On this see the discussion of Camus and André Breton in the case Lautréamont LOTTMAN, Herbert R. CAMUS, The Biography . And the discussion with Roland Barthes on his novel The Plague . published in Portuguese in the notebook MORE! Folha de S. Paulo de 01/05/1997
SONTAG, Susan. Contra la Interpretación. p. 69
CAMUS, Albert. The First Man . p. 25
 Ibid., P. 28
 Ibid., P. 202
 LOTTMAN, Herbert R. Op. p. 649
 Ibid., P. 534
Camus dedicated his book The Rebel Jean Grenier. Grenier was his personal friend, wrote a book, Albert Camus. Memories , and prefaced the first volume of Camus’s complete works in French published by the Bibliothèque de la Pléiade.
CAMUS, Albert. The First Man . p. 147
 Ibid., Pp. 147-148
 Ibid., P. 147
 Ibid., P. 152
LOUIS, Germain. In CAMUS, Albert. Op Cit. p. 311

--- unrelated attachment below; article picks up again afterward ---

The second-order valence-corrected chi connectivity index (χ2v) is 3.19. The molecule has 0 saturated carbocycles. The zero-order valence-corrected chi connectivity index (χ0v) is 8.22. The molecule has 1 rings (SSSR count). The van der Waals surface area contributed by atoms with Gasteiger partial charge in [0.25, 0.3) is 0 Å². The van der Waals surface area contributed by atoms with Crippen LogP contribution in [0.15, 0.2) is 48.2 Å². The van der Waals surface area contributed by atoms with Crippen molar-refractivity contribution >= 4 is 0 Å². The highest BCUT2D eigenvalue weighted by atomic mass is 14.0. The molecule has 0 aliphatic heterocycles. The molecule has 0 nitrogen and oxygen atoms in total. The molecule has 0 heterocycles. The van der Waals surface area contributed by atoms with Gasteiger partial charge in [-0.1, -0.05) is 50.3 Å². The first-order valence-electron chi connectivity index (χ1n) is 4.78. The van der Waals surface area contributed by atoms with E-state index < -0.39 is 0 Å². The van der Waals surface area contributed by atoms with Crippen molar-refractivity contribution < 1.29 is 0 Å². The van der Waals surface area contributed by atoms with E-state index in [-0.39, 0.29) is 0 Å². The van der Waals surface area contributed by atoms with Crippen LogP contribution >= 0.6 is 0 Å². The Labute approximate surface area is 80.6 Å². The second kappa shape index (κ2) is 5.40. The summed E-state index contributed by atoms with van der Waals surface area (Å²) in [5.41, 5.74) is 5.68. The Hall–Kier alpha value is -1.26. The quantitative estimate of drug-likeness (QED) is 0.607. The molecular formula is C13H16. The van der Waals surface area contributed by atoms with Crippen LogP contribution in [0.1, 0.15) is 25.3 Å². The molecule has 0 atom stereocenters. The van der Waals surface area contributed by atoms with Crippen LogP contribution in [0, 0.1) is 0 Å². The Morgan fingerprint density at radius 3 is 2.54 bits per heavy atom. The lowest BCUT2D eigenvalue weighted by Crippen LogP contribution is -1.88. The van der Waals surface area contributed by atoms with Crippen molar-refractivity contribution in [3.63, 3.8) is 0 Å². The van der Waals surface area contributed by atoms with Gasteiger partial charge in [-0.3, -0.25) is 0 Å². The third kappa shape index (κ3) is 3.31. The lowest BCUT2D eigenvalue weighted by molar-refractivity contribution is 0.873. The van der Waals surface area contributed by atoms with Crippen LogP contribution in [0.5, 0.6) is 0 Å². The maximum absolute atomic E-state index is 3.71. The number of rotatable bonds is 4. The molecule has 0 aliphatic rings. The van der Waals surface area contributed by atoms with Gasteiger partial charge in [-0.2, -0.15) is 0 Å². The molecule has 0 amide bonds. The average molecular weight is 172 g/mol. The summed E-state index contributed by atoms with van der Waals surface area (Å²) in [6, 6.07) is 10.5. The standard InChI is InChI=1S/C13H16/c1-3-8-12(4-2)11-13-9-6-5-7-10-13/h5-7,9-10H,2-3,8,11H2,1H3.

LAHÓZ, Andrew. Unpublished About Camus is Published in France . Folha de S. Paul. Illustrated. p. 5-3
 LOTTMAN, Herbert. R. Op. p. 521
CHAVAN, François. Maintenant Il Faut Vivre . p. 17
 Ibid., P. 48 Note: the right to judge the dates cited by Chavane Camus was at that time only five years old.
 CAMUS, Albert. In BRISVILLE, Jean Claude. Op. p. 231.
 Idem. In CHAVAN, Francois. Op. p.48
 CHAVAN, François. Op. p. 202.
 Ibid., P. 15
Quilliot, Roger. The Sea and Prisons . p. 90
GRENIER, Jean. Préface . In CAMUS, Albert. Théâtre, Récits, Nouvelles . p. XIX
See PINTO, Manuel da Costa. Albert Camus: A Praise of the Essay . Master’s thesis defended at the Department of Literary Theory, Faculty of Philosophy and Humanities, University of São Paulo. 15/08/1996. Xerox
 CAMUS, Catherine. In WIKINSON, Russel. Op.
Moacyr Scliar. Presentation . In CAMUS, Albert. The Right and the Averse . P. 10
Russo, Renato. Love in the Afternoon . CD Discovery of Brazil. EMI. 1993